Lights dim/flicker when refrigerator kicks on
java94
11:10a, 05/22/11
java94
1038 posts, joined 01/08/2008
I've always noticed, on occasion, the lights dim/flicker when the refrigerator compressor kicks on, but recently it seems like every time it kicks on, we notice it. The house is only 14 years old, as is the refrigerator. We notice it primarily in the living room, where we have incandescent recessed lights. I've also noticed it in other rooms where we have incandescent lights.

Is this something to worry about?

Is it simply my refrigerator getting old?

Maybe we notice it more now because the A/C is running more and it's the combination of the A/C running when the refrigerator kicks on, but I haven't been able to prove that theory.

Any thoughts?
Picard
6:22p, 05/22/11
Picard
11250 posts, joined 12/06/2004
Is your fridge on its own breaker? If not, it should be.

RoperJoe02
10:49a, 05/23/11
RoperJoe02
2315 posts, joined 08/25/2005
Probably has to do with the size of the primary feed from the electric company. Assuming its on its own breaker, there is prob not much you can do about it. Contact your supplier and ask them maybe?
tinker35
11:01a, 05/23/11
tinker35
998 posts, joined 03/12/2009
WOuldn't worry about it much. That being said fluctuations can be hard on electronics

a 14 year olf fridge should probably be changed out for reasons of efficency
helgs
6:18p, 05/23/11
helgs
11874 posts, joined 06/07/2006
quote:
The house is only 14 years old, as is the refrigerator.


Replace that fridge. It'll pay for itself in electricity savings in not too long at all. For some reason (probably gov't regulations), they became super efficient (and just as good) in the last 6-8 years.
java94
12:16a, 05/26/11
java94
1038 posts, joined 01/08/2008
Thanks for the feedback, everyone. I've been working late and haven't had a chance to check if the fridge is on it's own breaker yet.

I am considering having an electrician come out to inspect and let me know what is causing this and see what can be done about it. Any recommendations? If it's something relatively minor, I can do the work myself, so it's really the troubleshooting I need help with.
yakman
5:38p, 05/27/11
yakman
2281 posts, joined 10/26/2006
quote:
Probably has to do with the size of the primary feed from the electric company. Assuming its on its own breaker, there is prob not much you can do about it. Contact your supplier and ask them maybe?


We had a house were the contractor put in such an inadequate feed from the pole to the house we had to replace it. It cured the dimming that was happen whenever anything kicked on.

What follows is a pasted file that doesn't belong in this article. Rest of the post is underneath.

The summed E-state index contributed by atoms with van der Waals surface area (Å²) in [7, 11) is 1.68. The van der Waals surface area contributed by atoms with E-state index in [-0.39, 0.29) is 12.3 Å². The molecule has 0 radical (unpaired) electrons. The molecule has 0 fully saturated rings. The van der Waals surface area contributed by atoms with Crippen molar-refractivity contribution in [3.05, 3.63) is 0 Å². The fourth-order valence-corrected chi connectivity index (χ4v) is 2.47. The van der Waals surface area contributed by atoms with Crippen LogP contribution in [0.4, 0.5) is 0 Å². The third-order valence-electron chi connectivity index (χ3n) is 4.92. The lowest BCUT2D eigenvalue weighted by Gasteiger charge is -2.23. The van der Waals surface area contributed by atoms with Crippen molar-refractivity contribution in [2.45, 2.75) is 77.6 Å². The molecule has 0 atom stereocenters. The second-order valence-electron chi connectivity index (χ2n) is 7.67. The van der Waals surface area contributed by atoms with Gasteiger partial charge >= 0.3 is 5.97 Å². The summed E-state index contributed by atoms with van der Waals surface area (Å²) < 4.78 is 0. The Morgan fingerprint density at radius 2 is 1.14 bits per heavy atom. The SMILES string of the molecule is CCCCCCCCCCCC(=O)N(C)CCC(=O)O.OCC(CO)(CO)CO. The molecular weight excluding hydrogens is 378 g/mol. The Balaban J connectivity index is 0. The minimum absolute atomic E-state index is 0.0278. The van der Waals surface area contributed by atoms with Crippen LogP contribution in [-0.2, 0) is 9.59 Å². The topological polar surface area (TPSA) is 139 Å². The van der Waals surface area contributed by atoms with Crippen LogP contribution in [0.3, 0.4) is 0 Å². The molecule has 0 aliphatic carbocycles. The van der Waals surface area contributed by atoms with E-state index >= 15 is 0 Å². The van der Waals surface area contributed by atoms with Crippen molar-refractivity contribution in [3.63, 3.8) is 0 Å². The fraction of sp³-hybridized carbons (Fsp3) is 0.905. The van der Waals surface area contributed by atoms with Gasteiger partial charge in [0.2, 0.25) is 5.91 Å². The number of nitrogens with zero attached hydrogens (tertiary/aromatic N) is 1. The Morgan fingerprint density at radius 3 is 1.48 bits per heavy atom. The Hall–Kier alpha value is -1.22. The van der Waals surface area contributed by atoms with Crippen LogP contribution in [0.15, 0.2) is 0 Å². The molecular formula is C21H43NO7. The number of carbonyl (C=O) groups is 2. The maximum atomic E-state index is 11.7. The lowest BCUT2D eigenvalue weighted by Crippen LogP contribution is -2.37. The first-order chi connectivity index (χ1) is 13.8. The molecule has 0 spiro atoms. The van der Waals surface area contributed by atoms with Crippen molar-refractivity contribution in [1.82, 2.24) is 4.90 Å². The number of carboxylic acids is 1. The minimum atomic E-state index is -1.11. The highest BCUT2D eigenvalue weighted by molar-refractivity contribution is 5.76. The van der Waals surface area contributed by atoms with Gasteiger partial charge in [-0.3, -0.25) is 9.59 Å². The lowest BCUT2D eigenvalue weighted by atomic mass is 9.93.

yakman
5:47p, 05/27/11
yakman
2281 posts, joined 10/26/2006
quote:
Probably has to do with the size of the primary feed from the electric company. Assuming its on its own breaker, there is prob not much you can do about it. Contact your supplier and ask them maybe?


We had a house were the contractor put in such an inadequate feed from the pole to the house we had to replace it. It cured the dimming that was happen whenever anything kicked on.
LateAg
7:08a, 05/28/11
LateAg
2239 posts, joined 05/04/2000
The problem is most likely due to the voltage drop that occurs when the refrigerator's compressor energizes. When this happens, a large amount of current is drawn from the supply. While this is only for a very brief moment, it is usually enough to cause lights to dim or flicker. The same probably occurs when your A/C unit turns on.

You have a couple of options if it really bothers you. You can have the electrician investigate the size of the service entrance phase and neutral conductors, and also the total distance from the utility transformer to your panel - both information would be needed to determine if you have excessive voltage drop there. As previously mentioned, the refrigerator should be on it's own dedicated circuit, if it's not already. If the service entrance conductors are sized properly, putting the refrigerator on it's own circuit may solve your problem.
java94
1:40p, 05/31/11
java94
1038 posts, joined 01/08/2008
Thanks again for all the feedback. Hopefully it's now fixed! I didn't want to spend the money on an electrician so it was suggested I call CS Utilities first to see what they could do. After describing the issue and frequency, they had someone out within 15 minutes to check it out. They found low voltage at my meter then checked the transformer in my neighbor's yard (underground utilities). They found an old fire ant nest covering the neutral distribution block which had it corroded. They switched out the distribution block and I now have the correct voltage at my meter.

I'll be paying attention over the next few days to make sure it really is fixed.

Thanks and Gig'em!
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